Now that anyone with a smartphone can play news reporter, sifting what’s real from the plausibly fantastic isn’t always easy. Consider these five examples from the restaurant industry. As incredible as each might seem, every staggering one is true.
Click on the arrows to see for yourself.
1. Unions accuse McDonald’s of being racist
In the fervent crusade to disparage restaurants, some labor advocates have decided to play the race card. The union-backed Fight for $15 coalition posted accusations on its website this week that McDonald’s is using “illegal intimidation tactics straight out of the Jim Crow era” to keep employees of color economically disempowered.
And it flat-out accused the franchisor of being a white supremacist, saying the chain had colluded with police officers in Memphis, Tenn., to monitor and intimidate protesting McDonald’s crew members of color.
"McDonald’s is proof that corporate greed and white supremacy are linked in America," the group asserts on its website. "Generations of racist policies and practices have contributed to tens of millions of Black and Brown Americans remaining trapped in poverty today, and by fighting higher wages at every turn, companies like McDonald’s help sustain the country’s system of racial oppression."
The group said it was joining a movement begun by the Rev. Martin Luther King Jr. to combat that prejudice. But at least it acknowledged that its motive is to unionize fast-food workers, a new admission on the group’s homepage.
2. A feint to push joint employer
The race accusations coincided with a high-volume revelation by Fight for $15 that a group of McDonald’s employees had filed sexual harassment complaints against the company with the U.S. Equal Employment Opportunity Commission. Largely lost in the barrage of media coverage was a fact that would have stood out for any politically minded chain restaurant executive: The plaintiffs worked for McDonald’s franchisees, not the franchisor.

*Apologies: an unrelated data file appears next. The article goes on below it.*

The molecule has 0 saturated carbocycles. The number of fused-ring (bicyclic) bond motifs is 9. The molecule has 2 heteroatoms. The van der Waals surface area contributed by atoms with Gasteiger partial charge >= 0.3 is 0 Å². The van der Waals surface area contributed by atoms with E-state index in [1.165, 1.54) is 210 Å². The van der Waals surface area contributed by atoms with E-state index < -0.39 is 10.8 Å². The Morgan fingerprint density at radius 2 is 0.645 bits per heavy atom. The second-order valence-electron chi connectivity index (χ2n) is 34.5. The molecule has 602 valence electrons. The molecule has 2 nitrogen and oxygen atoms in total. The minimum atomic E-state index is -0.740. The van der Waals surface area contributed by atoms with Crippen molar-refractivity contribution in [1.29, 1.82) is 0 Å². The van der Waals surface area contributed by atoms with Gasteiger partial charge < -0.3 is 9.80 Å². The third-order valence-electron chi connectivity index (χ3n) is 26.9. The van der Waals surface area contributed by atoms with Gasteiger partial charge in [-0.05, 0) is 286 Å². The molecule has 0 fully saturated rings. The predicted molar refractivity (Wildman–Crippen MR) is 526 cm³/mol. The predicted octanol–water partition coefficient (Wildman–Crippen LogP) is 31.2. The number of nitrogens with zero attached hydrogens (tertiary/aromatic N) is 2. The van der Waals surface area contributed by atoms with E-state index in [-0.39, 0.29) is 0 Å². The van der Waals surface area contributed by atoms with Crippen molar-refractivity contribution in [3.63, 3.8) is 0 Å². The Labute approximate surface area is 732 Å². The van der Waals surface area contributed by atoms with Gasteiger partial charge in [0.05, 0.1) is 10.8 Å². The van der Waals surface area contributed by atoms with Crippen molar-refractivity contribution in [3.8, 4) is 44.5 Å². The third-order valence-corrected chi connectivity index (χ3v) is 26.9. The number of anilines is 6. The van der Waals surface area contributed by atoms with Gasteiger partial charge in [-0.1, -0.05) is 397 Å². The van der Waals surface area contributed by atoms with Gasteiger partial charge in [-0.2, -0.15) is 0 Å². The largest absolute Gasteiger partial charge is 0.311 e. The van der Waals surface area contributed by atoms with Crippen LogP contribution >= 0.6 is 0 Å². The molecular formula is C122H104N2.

Fight for $15 has been pushing for a test of whether franchisors can legally be considered joint employers of franchisees’ staffs. The National Labor Relations Board has vacillated on the question, but indicated it doesn’t believe a licensor should be responsible for the employment actions of its licensees. Getting the issue before other regulators and courts could revive the concept, which labor leaders believe will make the unionization of big chains much easier.
3. Mario Batali under criminal investigation
The New York City Police Department has confirmed that it is investigating allegations aired on this week’s “60 Minutes” that celebrity chef Mario Batali sexually assaulted women.
One of the incidents allegedly occurred years ago in an upstairs party room at The Spotted Pig, a New York City restaurant in which Batali reportedly holds a minority interest. Batali sent a statement to the show vehemently denying that he had attacked the woman who spoke to “60 Minutes” reporter Anderson Cooper.
If the incidents are confirmed, Batali could face criminal charges.
The accusations have already cost him his affiliation with the company that bears his name, Batali & Bastianich Hospitality Group. On the day the “60 Minutes” report aired, it issued a statement saying that Los Angeles restaurateur Nancy Silverton and New York TV personality Lidia Bastianich would join Joe Bastianich, Lidia’s son, in buying out Batali’s interest.
In addition, a daytime talk show that featured Batali, “The Chew,” was cancelled.
4. Labor rolls back restaurants’ operating hours
Among the many, many head-spinning moments at this year’s National Restaurant Association Show in Chicago was a first-person gauge of labor availability from former TGI Fridays and Buca di Beppo chief Wally Doolin. Today, Doolin heads Black Box Intelligence, a research service, but he offered his measure of the workforce as a consumer.
He explained during an educational session at the show that he and some associates had hoped to pop into the lobby bar of the Fairmont Hotel and have a midafternoon drink Friday, but found the lounge was closed. “It’s 4:30 on a Friday during the NRA Show and they’re not open,” Doolin noted. “Why? Not enough staff.”
Also speaking during the session was Roz Mallet, whose PhaseNext Hospitality is a franchisee of such concepts as Buffalo Wild Wings, Smashburger and Corner Bakery. She acknowledged that some of her operations are trimming their hours because of insufficient labor to stay open.
5. Cooking with cannabis
Noggins were also likely spun during the show by a revelation from chef Chris Sayegh, aka The Herbal Chef because of the private meals he prepares with cannabis in Colorado, where weed is legal. Incorporating marijuana into the menu “isn’t all about getting high,” he commented. Rather, it can be a recipe enhancer, just like other herbs or spices.
Indeed, “I’m not going to give names, but we’re already working with a couple of big culinary schools for people who want to learn how to cook with cannabis,” he revealed.